Posted 4th January 2021 | No Comments

Monday essay: brave new world

The railway is being forced to evolve by a virus, but Sim Harris suggests that the process of change is not necessarily an unwelcome one.

We start 2021 with a new sense of uncertainty. As these words are written, sharper Covid restrictions seem to be imminent, and railway travel is probably set to be discouraged further.

Arrangements to make the railway ends meet already exist, but it does seem at least possible that the  £2 billion which has been set aside to support the passenger railway for the financial year starting in April may not be enough, given that the annual bill for keeping the passenger operators going until March will be £8 billion.

But this is (we hope) a relatively short term problem. In the longer term, it is tempting to speculate what effects the pandemic will have on the future railway.

In some ways, we have had some hints. The gloomy predictions that the number of people travelling by train will be permanently lower, perhaps substantially, do not seem to have been justified by the brief, if partial recovery which occurred in the late summer. As we report in the January print edition of Railnews, DfT figures show that passenger totals reached 43 per cent of ‘normal’ in the first week of September. That was a quick rise, considering that the country had only recently come out of a severe lockdown which had applied since March.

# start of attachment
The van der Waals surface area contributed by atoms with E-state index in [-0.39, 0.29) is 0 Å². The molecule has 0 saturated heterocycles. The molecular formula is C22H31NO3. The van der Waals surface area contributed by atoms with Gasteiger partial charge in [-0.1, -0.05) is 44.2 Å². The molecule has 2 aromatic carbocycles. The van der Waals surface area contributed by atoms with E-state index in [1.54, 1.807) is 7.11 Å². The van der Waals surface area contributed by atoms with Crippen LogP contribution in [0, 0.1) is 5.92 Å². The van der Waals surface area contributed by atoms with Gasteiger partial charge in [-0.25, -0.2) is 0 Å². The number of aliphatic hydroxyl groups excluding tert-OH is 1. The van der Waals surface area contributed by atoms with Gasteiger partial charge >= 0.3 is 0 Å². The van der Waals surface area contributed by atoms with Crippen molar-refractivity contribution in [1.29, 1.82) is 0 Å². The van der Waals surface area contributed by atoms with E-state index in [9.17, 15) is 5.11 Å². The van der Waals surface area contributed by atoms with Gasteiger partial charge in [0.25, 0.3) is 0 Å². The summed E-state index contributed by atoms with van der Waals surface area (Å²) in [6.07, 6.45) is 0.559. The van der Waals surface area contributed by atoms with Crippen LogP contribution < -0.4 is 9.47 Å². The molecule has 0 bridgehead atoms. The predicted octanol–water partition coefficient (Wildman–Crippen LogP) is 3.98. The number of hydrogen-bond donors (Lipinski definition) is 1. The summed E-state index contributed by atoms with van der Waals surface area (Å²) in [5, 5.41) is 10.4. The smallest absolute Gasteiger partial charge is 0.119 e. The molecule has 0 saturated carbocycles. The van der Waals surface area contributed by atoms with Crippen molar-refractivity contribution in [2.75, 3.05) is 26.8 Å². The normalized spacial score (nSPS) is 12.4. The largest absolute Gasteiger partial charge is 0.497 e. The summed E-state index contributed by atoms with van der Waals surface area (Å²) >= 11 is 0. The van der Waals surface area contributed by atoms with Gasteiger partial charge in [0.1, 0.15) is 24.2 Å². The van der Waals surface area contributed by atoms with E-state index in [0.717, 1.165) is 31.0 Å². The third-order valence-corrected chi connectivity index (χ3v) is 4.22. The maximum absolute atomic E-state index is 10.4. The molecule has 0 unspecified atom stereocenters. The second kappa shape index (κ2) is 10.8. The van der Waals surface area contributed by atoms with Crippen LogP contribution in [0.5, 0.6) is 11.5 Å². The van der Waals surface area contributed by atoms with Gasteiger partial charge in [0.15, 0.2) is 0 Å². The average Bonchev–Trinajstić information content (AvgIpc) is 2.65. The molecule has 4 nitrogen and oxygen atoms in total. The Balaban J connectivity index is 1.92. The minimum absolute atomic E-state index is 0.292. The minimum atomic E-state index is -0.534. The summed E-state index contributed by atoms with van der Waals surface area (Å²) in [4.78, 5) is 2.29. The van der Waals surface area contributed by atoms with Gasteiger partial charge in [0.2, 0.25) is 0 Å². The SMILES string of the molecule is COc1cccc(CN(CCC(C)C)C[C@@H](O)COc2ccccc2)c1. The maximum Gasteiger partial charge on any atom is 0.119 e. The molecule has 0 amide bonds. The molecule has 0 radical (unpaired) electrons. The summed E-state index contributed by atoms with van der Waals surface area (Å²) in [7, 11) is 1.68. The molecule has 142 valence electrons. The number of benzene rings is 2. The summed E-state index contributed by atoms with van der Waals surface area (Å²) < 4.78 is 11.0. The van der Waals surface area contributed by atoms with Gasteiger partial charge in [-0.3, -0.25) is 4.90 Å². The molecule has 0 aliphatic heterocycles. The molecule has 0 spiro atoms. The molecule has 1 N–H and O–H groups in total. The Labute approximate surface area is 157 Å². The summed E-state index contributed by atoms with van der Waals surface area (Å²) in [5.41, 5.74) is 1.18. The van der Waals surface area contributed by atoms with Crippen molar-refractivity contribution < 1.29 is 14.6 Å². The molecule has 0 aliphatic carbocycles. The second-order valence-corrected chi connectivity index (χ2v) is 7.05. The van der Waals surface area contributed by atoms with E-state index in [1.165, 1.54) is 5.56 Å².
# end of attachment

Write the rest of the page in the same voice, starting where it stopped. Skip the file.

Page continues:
It will be interesting to see the results of a recovery which lasts for at least six months. Some people will change their ways and go on working from home for at least part of the time, without doubt, but it is said that this trend was starting to be apparent before anyone mentioned Covid, which is why there have been discussions about part-time season tickets for several years – in fact, too many years. The industry has dragged its feet over the issue for an inexcusably long time, but it is impossible to say whether this apparent reluctance should be laid at the door of the train operators or the Department for Transport.

Whatever the truth might be, reluctance will no longer do. It may be possible to overstate the effects of changes in working habits, and indeed a modest ‘flattening’ of the sharpest peaks would probably be beneficial to the railway’s finances, but there are limits.

In the meantime, we have the Williams Review, but once again what should have been a ‘root and branch’ examination of the railway industry has retreated into the Whitehall shadows – perhaps it has been baffled by the pace of change in recent times, and not least by the abolition of passenger rail franchises which Williams is said to have been recommending.

So our brave new world will have a number of elements, but whatever happens we are confident that, one way or the other, the trains will keep running.

Railways are due to play a vital part in the new, greener world of the future. Nothing – not even a virus – can be allowed to block the tracks.

The next print edition of Railnews, RN287, will be published on 14 January. That edition and some previous issues can be obtained by calling 01438 281200 from UK numbers or +44 1438 281200 internationally, and selecting Option 2.

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